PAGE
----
File photo of Jutting, a British banker charged with two counts of murder, sitting in the back row of a prison bus as he arrives at the Eastern Law Courts in Hong Kong
Rurik George Caton Jutting, a British banker charged with two counts of murder after police found the bodies of two women in his apartment, sitting in the back row of a prison bus as he arrives at the Eastern Law Courts in Hong Kong on Nov. 24, 2014
Bobby Yip—Reuters
October 27, 2016 4:24 AM EDT

The prosecution rested its case Thursday in the trial of Rurik Jutting — the British banker charged with the murder of two Indonesian women at his Hong Kong apartment two years ago.

In Hong Kong’s High Court, before a packed public gallery — and an apparently emotionless Jutting — prosecutors played videos of the 31-year-old describing to police officers the manner in which he killed 23-year-old single mother Sumarti Ningsih, from Cilacap in southern Java, and 28-year-old domestic worker Seneng Mujiasih, of Indonesia’s Sulawesi province.

Jutting has pleaded not guilty to the murder of the two women, whose bodies were found on Nov. 1, 2014 after he summoned police to his address. He has admitted to manslaughter on the grounds of diminished responsibility — a plea rejected by prosecutors.

Sumarti’s decomposing body was discovered stuffed into a suitcase on the balcony of Jutting’s apartment. The body of Seneng was found naked on the floor. Both women had been killed with a knife.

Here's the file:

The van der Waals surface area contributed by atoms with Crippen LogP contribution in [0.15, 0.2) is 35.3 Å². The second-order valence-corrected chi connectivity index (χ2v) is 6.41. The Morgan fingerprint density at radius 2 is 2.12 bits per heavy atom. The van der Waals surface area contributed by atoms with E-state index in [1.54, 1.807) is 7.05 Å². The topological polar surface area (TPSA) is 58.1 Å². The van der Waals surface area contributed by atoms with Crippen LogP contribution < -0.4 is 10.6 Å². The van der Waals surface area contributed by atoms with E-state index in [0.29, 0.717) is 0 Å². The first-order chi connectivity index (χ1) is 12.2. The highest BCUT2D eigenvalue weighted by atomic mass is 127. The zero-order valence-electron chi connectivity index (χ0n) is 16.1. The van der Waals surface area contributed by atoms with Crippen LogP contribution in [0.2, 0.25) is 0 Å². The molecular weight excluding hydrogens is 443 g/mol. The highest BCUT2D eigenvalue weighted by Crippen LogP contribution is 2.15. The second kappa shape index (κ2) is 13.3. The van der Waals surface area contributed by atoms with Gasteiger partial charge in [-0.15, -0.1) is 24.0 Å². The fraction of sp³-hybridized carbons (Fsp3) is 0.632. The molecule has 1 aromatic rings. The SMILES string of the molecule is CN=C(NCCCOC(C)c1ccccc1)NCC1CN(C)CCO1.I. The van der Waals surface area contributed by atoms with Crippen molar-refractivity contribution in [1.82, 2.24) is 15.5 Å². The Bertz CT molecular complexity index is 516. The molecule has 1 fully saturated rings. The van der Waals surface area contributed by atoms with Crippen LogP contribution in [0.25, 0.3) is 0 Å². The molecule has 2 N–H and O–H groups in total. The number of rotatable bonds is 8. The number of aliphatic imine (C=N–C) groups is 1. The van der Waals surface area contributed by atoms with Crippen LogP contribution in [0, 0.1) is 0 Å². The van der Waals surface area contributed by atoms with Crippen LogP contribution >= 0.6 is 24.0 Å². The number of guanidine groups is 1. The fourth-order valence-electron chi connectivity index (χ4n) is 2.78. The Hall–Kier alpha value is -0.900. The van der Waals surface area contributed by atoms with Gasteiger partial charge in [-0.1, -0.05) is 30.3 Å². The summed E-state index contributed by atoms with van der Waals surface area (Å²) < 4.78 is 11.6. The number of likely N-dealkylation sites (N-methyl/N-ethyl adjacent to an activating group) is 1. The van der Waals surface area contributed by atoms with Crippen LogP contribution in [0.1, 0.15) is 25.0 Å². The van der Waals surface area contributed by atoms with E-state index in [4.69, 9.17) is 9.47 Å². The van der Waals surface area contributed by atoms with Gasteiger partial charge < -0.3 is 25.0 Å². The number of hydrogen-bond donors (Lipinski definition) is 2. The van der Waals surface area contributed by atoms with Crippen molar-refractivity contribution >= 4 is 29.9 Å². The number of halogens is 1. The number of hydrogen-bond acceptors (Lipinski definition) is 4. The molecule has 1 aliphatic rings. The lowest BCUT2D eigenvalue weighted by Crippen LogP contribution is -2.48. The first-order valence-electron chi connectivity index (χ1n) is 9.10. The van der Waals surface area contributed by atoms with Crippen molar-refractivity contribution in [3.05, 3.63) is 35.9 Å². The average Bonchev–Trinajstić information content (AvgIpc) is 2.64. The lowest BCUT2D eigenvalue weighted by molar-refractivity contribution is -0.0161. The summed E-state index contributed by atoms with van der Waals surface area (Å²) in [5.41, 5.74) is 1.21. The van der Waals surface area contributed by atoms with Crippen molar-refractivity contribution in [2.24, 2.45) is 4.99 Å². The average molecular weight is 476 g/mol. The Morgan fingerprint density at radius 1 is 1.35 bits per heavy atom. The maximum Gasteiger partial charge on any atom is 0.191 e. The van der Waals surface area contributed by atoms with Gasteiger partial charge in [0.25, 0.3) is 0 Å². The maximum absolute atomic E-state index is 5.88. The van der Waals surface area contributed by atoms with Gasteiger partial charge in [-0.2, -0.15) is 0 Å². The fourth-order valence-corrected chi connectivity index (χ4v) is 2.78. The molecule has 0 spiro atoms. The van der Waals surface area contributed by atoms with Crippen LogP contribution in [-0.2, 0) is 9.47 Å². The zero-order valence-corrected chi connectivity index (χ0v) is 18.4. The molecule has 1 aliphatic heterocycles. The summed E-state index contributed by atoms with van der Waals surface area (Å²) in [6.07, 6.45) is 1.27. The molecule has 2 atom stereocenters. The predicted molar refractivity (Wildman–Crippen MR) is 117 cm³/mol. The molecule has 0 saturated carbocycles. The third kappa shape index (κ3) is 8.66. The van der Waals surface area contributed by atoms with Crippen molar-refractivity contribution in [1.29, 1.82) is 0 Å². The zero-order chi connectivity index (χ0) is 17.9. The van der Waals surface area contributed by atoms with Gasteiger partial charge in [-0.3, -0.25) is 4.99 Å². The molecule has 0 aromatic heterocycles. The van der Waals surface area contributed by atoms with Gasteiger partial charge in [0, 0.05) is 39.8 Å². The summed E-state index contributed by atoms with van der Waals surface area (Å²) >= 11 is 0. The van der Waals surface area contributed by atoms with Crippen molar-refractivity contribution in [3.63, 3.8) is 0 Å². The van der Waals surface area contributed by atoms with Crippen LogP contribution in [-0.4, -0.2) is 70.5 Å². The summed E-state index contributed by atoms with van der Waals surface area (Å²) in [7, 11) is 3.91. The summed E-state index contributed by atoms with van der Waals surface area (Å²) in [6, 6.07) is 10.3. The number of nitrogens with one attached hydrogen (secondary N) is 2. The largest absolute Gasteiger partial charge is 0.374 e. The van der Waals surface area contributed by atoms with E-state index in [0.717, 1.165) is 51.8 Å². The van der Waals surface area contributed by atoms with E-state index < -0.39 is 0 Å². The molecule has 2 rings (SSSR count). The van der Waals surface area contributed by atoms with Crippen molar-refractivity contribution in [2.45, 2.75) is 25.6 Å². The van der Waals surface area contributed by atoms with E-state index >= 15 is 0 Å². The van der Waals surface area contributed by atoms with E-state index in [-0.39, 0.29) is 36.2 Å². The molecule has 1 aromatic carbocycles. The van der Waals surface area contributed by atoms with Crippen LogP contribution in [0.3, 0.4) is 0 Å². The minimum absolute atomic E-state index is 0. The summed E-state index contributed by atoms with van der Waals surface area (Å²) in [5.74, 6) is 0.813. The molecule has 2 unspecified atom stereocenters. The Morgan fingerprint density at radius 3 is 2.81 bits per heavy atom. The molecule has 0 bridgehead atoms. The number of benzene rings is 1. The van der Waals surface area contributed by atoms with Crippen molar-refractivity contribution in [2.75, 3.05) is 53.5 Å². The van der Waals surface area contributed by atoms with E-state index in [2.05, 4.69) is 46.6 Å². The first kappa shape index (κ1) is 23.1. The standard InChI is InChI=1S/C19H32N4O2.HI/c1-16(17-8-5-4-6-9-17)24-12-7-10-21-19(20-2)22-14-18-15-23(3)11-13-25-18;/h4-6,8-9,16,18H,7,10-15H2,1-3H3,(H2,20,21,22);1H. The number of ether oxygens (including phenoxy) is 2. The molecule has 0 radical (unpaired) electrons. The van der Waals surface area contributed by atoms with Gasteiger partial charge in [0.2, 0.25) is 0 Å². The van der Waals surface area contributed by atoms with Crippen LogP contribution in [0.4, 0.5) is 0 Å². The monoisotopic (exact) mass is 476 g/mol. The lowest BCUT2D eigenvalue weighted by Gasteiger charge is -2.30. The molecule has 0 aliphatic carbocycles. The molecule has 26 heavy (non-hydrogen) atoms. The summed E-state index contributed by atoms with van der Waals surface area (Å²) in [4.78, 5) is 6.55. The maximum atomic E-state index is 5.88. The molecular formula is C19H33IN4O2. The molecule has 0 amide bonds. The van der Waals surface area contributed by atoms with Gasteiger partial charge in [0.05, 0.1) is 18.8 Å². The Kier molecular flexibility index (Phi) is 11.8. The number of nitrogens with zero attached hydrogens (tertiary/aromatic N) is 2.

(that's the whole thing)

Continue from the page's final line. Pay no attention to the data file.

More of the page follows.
In interrogations with police, Jutting described torturing Sumarti for three days. “She was screaming very loud, not in English … I just assumed people would’ve heard,” he said, before identifying the knife he used to kill her. He admitted making videos and taking photos of the torture (“All of the photos from my mobile phone, I took”) but said, “I don’t think I recorded her actual death.”

Jutting claimed to have been buying and consuming large quantities of cocaine in the weeks leading up to the murders. Police found a total of 26 empty small plastic bags in Jutting’s apartment that had each contained a gram of the drug.

Barrister Tim Owen, left, and solicitor Michael Vidler, center, defending former British banker Rurik Jutting (not seen), 31, who is accused of the murders of two Indonesian women, leave the High Court during a break for lunch in Hong Kong on Oct. 24, 2016, on the first day of what is the city's biggest murder case for years
Anthony Wallace—AFP/Getty Images

The defendant described being in a paranoid state of mind during the days in which he held Sumarti captive, believing that police were about to storm his apartment. He said he barricaded the door with boxes “to give me time to jump if I needed to” and spoke of police coming through “windows” and “sewers.”

The prosecution then showed the judge and the jury various exhibits, including the weapon used to kill Seneng — a blood-stained knife — and graphic photos of Sumarti taken before and after her death. Among them was an image of Sumarti’s corpse with her head held up to face the lens.

The defense said that Jutting would not testify, and added that, because the prosecution had rested it case earlier than it expected, its expert witnesses — a doctor and a psychologist — would not be able to testify until Monday, when the trial resumes.

Deputy High Court Judge Justice Michael Stuart-Moore expressed the hope that jurors could “come back fresh with an open mind” after the weekend.

With reporting by Kevin Lui / Hong Kong

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